There has long been an air of inevitability about Better Collective’s rise to the top of the tree in the affiliate space. Formed in 2004, the company progressed to a float on the Nasdaq Stockholm exchange in 2018, at which point in the company’s development it was on course for annual revenues of €40.5m.
Fast forward to the end of 2020 – a tumultuous year for all – and the company was very close to hitting that number in the last quarter alone. In fact, the total of €36.7m for the last three months of 2020 smashed all previous revenue records in the listed affiliate sector by some distance. It far exceeded the previous highest quarterly revenue number, as tracked by Affiliate Monitor, which came from Catena Media in the second quarter of last year, when it hit €27.8m.
Like its rival, Better Collective has reached the top largely off the back of M&A. In its fourth quarter presentation, the company spoke about the 20 acquisitions it had completed since 2017, worth approximately €80m. This included deals last year for HTLV.org in the esports space, as well as smaller deals for IrishRacing.com and Polish market-facing Zagranie.
But it was the deal for the Atemi Group that best symbolised Better Collective’s clear ambitions. The €44m buyout announced in October 2020 not only took Better Collective to the top of the market – adding to both top-line revenue and the new depositing customers tally – but it also established the company as a leader in the paid media arena.
The initial fruits of the deal were evident in the fourth quarter as revenues rose 88% year-on-year to €37m. Similarly, in January, the company disclosed that revenues were up 78% year-on-year to €13m. This puts it firmly on track to establish another sectoral record revenue total for the first quarter.
In fact, the new financial targets unveiled in the fourth quarter presentation showed the company is hopeful of hitting annual revenues of more than €160m for the year. With the sporting calendar in its favour – the delayed European Championships will take place this summer – no one would bet against the company comfortably exceeding that target.
WEIGHT OF MONEY
The significance of these numbers can’t be overstated. Yes, the affiliate space remains hugely fragmented and in the lower echelons there does indeed remain a swarm of smaller players.
But consolidation continues to be a huge theme even as the affiliate space is more clearly hemmed in by the effect of the further regulation of the gambling space generally.
“The more you look at M&A, the more it is clear the affiliate industry is moving towards this regulated business,” says Ben Robinson, partner at boutique investment and M&A consultancy RB Capital. “The bigger players are not interested in any of the grey stuff.”
The twin forces of regulation and consolidation make it harder for smaller players to survive and thrive – and make the offers from the acquisitive big fish, should they come knocking, all that much harder to refuse.
Hence, the process of further consolidation generates its own momentum. Even as the latest Affiliate Monitor, from which this extract is taken, was going to press, XLMedia announced a $26m deal to buy the assets of US-facing Sport Betting Dime.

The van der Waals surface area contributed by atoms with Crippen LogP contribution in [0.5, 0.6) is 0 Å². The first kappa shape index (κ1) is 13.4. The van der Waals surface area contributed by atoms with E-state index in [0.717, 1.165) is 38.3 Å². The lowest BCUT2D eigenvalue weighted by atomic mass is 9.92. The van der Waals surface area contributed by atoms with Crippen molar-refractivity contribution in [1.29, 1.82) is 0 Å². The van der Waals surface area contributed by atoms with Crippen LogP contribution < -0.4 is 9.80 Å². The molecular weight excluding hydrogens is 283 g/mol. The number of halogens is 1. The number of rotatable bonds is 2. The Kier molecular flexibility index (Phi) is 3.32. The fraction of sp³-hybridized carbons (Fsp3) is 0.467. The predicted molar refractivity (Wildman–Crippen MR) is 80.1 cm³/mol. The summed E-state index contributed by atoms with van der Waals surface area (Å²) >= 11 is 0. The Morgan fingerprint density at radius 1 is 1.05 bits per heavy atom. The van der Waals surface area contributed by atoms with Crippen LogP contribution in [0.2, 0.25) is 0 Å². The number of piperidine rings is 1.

Perhaps the busiest company in the listed gambling affiliates sector in the past few months, though, has been Acroud, which snapped up three companies in January for a total cost of €2.4m in cash plus a potential earnout.
But the detail of what Acroud bought is perhaps more informative than the buyout sums involved. One acquisition, Matching Visions, was an affiliate network, but Traffic Grid is a performance marketing company and Voonis is a service provider. In other words, the deal seems more about infrastructure than immediately adding revenues and NDCs. To compete, adding numbers has to be matched by capability.
Progress is as yet hard to discern in Acroud’s results, but clearly chief executive Robert Andersson sees buyout activity as the way to advance Acroud’s claims to be in the top bracket of potential consolidators. “This is another important piece of the puzzle in the implementation of Acroud’s strategy to become a fast-growing global challenger in digital comparison and news services,” he said.
LATE TO THE PARTY
Acroud would also like to have added another deal to that list. However, in late February, it said it was withdrawing from one potential acquisition that had been the subject of a previously announced letter of intent. The deal was related to a US-facing affiliate acquisition, which would have given the company an enhanced footprint in the state-by-state market there.
That potential deal was announced in the same month as a further US acquisition, which did go through. “The rationale behind the withdrawal is a combination of higher transaction risk than anticipated and increased momentum for our current assets,” Acroud said.
It points to an issue that arises when anyone seeks to pursue a growth-through-acquisition strategy – it relies upon the other side of the deal also enjoying the benefits.
“We saw a series of acquisitions a couple of years ago with plenty of consolidation taking place as larger affiliates snapped up smaller operations,” says Joonas Karhu, chief business officer at Bojoko. “This was because smaller affiliates were happy to enjoy a quick pay day but in return accepted low valuation multipliers for their businesses.”
However, times have changed. “M&A activity has certainly calmed down over the past 12 months and I think some of this is because these smaller affiliate companies have matured over that time, are now bigger and are less willing to accept low valuations for their businesses,” Karhu adds. “When valuation multipliers become more aligned with those in other industries, I think we will see another wave of acquisition activity wash over the sector.”
This is an extract from the April edition of iGB’s Affiliate Monitor. The full report is available to download here.